Many sellers are uncomfortable asking for the order. They know they are supposed to so they “ask” for it with an “I-don’t-mean-to-bother-you-and-please-don’t-get-mad-at-me” tone and in fact don’t ask for the business at all because they “faux close;” it’s close to a close, but it’s a side-step or a beat-around-the-bush call with too many words. Whatever it is isn’t a close and produces poor treatment and results.
Here are five examples of faux closes:
Seller: “So, John, we’ve got a great deal on those studs, you should really think about picking those up (no pause) and we have some 2×10 Select Struc that gets into you at $350 which is also a good deal and then…”
Buyer: “Hey, Pete, thanks SO much for the information. I’ll look it over and get back to you.”
Seller: “OK, great.”
Solution: Make “closing” a separate “thing.” Do not run it together with the rest of the sentence. Stop and ask directly for the item, one item at a time.
Seller: “So, John, we’ve got a great deal on those studs. You should really think about picking those up. Can I sign you up for two?” Then on to the 2×10 Select Stuc and the same, stopping at each item in the list.
The Whadya Think?
Seller: “Hi Susan, I’ve got a great price on a car of 2×10 14’s I can get into at $750/MBF Wadya-Think?”
Solution: NEVER ask “Whadya think?” again!—please. It projects a lack of expertise and weakness.
Seller: “Hi, Susan. I’ve got a great price on a car of 2×10 14’s I can get into at $750/MBF, which is a fantastic deal. What’s your order number on that?”
The Positive Run Down (with No Ask)
Seller: “Hi, Justin. This is a great car because: (1) $450 is a smokin’ price. (2) You love this stock. (3) The market is moving.” Then silence… which buyer fills with:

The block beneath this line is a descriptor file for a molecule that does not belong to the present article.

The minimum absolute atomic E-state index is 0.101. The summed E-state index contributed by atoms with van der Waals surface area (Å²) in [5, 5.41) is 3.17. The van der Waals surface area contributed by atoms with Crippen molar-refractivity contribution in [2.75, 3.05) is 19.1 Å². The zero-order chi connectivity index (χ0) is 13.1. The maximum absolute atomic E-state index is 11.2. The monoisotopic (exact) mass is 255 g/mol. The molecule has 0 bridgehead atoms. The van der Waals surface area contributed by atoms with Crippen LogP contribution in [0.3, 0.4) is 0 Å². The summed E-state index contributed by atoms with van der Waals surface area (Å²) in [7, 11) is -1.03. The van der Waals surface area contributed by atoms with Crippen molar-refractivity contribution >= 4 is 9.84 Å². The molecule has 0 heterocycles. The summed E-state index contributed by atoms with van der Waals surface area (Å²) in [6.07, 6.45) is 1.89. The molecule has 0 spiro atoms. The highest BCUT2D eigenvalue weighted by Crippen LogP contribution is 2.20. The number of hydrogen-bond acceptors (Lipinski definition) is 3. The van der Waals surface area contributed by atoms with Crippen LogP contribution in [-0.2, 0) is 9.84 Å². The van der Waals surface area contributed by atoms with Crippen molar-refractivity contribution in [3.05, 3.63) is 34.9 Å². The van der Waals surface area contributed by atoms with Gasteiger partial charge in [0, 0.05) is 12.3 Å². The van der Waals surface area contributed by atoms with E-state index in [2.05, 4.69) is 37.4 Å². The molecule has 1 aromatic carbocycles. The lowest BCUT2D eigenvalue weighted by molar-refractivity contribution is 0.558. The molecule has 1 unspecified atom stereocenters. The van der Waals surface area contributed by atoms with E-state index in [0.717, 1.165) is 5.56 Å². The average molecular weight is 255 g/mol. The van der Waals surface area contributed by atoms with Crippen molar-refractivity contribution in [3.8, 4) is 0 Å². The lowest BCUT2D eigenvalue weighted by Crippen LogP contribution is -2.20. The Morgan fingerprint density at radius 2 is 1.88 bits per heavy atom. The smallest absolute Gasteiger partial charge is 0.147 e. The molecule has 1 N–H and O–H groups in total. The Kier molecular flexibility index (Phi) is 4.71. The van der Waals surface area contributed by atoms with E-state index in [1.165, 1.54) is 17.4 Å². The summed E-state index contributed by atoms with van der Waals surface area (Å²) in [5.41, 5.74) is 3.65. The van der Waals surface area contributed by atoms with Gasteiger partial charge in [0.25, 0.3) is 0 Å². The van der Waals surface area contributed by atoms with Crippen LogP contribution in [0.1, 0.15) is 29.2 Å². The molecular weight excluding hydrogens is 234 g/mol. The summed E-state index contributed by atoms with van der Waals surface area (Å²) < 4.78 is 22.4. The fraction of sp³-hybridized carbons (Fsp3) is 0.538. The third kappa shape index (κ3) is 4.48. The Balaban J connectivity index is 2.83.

Buyer: “Sound good; I’ll let you know.”
Solution: The “List the Benefits” close is powerful. We just need to put the closing hook on it.
Seller: “Hi, Justin. This is a great car because: (1) $450 is a smokin’ price. (2) You love this stock. (3) The market is moving. So how many can you use?”
The You Oughta Think About
Seller: “Terry, great news. I was able to find that 1×12 Premium we’ve been looking for. It gets into you at $850/MBF. You oughta think about bringing that in; it’s a great deal.”
Buyer: “OK. Thanks, Bob. I’ll think about it.” (Since this is exactly what the seller told them to do!)
Solution: There is nothing wrong with a softer approach as long as we follow it up with a true ask (close).
Seller: “Terry, great news. I was able to find that 1×12 Premium we’ve been looking for. It gets into you at $850/MBF. We oughta think about bringing that in; it’s a great deal. Give me your order number so we can lock this down before it disappears.”
The Give Details (without Adjectives) & Then Be Silent
Seller: “Sheri, I’ve got a car of studs I can get into you at $450/MBF.”
Buyer: “OK. I’ll let you know.”
Solution: All these faux closes are poor, but this is sadly the most common example of faux closing and the worst, laziest, most unprofessional call sellers make. These sellers get treated poorly because they give poor, unimaginative, boring effort and the customer knows it! In their defense, some sellers aren’t lazy, they don’t know any better; but that fact won’t keep customers from treating them poorly.
Faux closes are bad for four reasons:
- They send the message that we don’t REALLY want the business, but that we KINDA want it—that’s why we KINDA asked for it, right?
- They send the message that we are tentative or unsure. If WE are unsure, the customer will definitely feel unsure.
- They’re easy to say no to.
- Most importantly, they are by definition disingenuous and false. They send the message that we would kinda-maybe-possibly want the business when the truth is that we do want the business.